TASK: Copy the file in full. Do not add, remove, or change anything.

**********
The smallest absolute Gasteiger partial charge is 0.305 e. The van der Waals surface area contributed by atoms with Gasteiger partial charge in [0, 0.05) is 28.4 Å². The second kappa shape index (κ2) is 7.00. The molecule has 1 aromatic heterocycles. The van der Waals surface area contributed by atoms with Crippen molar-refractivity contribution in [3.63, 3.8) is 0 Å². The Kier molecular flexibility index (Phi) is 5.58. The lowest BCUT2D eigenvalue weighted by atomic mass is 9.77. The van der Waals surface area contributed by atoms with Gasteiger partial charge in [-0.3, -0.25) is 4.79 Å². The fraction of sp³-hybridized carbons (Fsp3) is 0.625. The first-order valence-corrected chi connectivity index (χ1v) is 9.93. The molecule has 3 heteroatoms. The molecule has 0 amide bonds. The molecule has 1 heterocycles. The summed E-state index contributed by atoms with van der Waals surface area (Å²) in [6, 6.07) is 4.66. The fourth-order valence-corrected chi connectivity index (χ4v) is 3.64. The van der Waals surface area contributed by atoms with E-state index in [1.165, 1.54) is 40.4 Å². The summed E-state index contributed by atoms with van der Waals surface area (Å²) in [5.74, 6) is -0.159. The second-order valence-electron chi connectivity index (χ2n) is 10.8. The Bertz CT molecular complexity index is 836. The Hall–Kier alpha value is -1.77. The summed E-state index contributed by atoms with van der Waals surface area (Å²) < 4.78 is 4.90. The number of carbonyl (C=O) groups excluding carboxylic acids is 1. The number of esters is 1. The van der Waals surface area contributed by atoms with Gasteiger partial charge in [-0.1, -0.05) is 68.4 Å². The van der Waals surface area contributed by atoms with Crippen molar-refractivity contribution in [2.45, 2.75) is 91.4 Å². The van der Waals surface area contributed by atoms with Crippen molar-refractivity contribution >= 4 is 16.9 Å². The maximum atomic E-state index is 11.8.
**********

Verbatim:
The smallest absolute Gasteiger partial charge is 0.305 e. The van der Waals surface area contributed by atoms with Gasteiger partial charge in [0, 0.05) is 28.4 Å². The second kappa shape index (κ2) is 7.00. The molecule has 1 aromatic heterocycles. The van der Waals surface area contributed by atoms with Crippen molar-refractivity contribution in [3.63, 3.8) is 0 Å². The Kier molecular flexibility index (Phi) is 5.58. The lowest BCUT2D eigenvalue weighted by atomic mass is 9.77. The van der Waals surface area contributed by atoms with Gasteiger partial charge in [-0.3, -0.25) is 4.79 Å². The fraction of sp³-hybridized carbons (Fsp3) is 0.625. The first-order valence-corrected chi connectivity index (χ1v) is 9.93. The molecule has 3 heteroatoms. The molecule has 0 amide bonds. The molecule has 1 heterocycles. The summed E-state index contributed by atoms with van der Waals surface area (Å²) in [6, 6.07) is 4.66. The fourth-order valence-corrected chi connectivity index (χ4v) is 3.64. The van der Waals surface area contributed by atoms with E-state index in [1.165, 1.54) is 40.4 Å². The summed E-state index contributed by atoms with van der Waals surface area (Å²) in [5.74, 6) is -0.159. The second-order valence-electron chi connectivity index (χ2n) is 10.8. The Bertz CT molecular complexity index is 836. The Hall–Kier alpha value is -1.77. The summed E-state index contributed by atoms with van der Waals surface area (Å²) < 4.78 is 4.90. The number of carbonyl (C=O) groups excluding carboxylic acids is 1. The number of esters is 1. The van der Waals surface area contributed by atoms with Gasteiger partial charge in [-0.1, -0.05) is 68.4 Å². The van der Waals surface area contributed by atoms with Crippen molar-refractivity contribution in [2.45, 2.75) is 91.4 Å². The van der Waals surface area contributed by atoms with Crippen molar-refractivity contribution >= 4 is 16.9 Å². The maximum atomic E-state index is 11.8.